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The Impact of Implicit Bias is a Course

The Impact of Implicit Bias

Ended Mar 28, 2019

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Full course description

his series is open to ALL HILLEL PROFESSIONALS. You do not need to participate in all five sessions, though you are welcome and encouraged to. 

These sessions will not be recorded in order to create an environment in which people are comfortable asking questions and sharing their own experiences. Please be prepared to put your camera on, utilize a working microphone, and sit in a private place if that is your preference.

Session Description:

Implicit bias, the attitudes and belief we hold but many not be aware of, play a major role in our everyday actions. Each and every person holds implicit biases; some more harmful than others. When we take the time to examine our biases, we can begin to rewrite those attitudes and shift our behaviors. On campus, implicit bias can lead to acting on stereotypes, committing microaggressions, or other potentially exclusive behaviors. In this session, we’ll learn more about how to identify these biases and how to combat exclusive behavior.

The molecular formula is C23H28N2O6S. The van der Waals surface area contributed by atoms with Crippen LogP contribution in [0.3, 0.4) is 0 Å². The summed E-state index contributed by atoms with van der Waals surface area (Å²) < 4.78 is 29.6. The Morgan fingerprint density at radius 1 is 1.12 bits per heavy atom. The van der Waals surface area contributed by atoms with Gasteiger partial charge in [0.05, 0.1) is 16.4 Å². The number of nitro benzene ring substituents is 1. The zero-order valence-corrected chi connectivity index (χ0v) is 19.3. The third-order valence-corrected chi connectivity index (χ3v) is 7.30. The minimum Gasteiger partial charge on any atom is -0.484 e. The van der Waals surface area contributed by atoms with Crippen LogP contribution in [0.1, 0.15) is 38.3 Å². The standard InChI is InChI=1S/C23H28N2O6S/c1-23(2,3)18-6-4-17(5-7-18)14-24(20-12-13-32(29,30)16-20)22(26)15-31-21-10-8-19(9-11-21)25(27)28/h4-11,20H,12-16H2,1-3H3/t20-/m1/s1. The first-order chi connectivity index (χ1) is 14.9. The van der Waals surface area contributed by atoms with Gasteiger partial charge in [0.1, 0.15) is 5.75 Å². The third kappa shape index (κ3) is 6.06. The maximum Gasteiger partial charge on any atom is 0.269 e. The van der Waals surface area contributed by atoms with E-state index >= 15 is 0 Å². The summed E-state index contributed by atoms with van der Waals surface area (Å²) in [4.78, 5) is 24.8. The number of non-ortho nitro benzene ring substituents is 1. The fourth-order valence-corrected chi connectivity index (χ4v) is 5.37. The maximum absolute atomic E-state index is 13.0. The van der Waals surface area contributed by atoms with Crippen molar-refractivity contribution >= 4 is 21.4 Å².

Series Description:
This session is one of the sessions in our 5-part series Elevating Identity: Strategies for Engaging the "Every" focused on identity and inclusion in an effort to move towards our organizational goal of reaching and engaging “every Jewish student”. When we say “every”, we mean it, but often struggle with putting it into practice. The overall goal of this series is to better prepare each participant to engage all students through an increased understanding of our communities’ diversity, how our own identities impact our work, and how the narratives we are familiar with dictate our course of action on campus. 

This session is for:
All professionals

This session takes place:

  • Wednesday, March 27th 3:00 - 4:00pm EST / 12:00 - 1:00pm PST  

Facilitator:
Ari Levy is Assistant Director of Engagement Training at Hillel International, and also is an independent diversity and inclusion consultant. Prior to her work at Hillel, Ari served as the lead trainer for a statewide youth leadership and public health movement in Massachusetts. She also led a Boston-wide community dialogue program that brought together community members of different backgrounds to engage in conversation about their diverse identities as well as their common ground. Ari received her BA in Sociology and Community Health from Tufts University and earned her Master’s in Public Health, also from Tufts, with a focus on health disparities and communication. 

Participation in all Hillel U offerings should be agreed upon by the participant and their supervisor (unless the participant is a director)

Questions? Please contact HillelU@hillel.org




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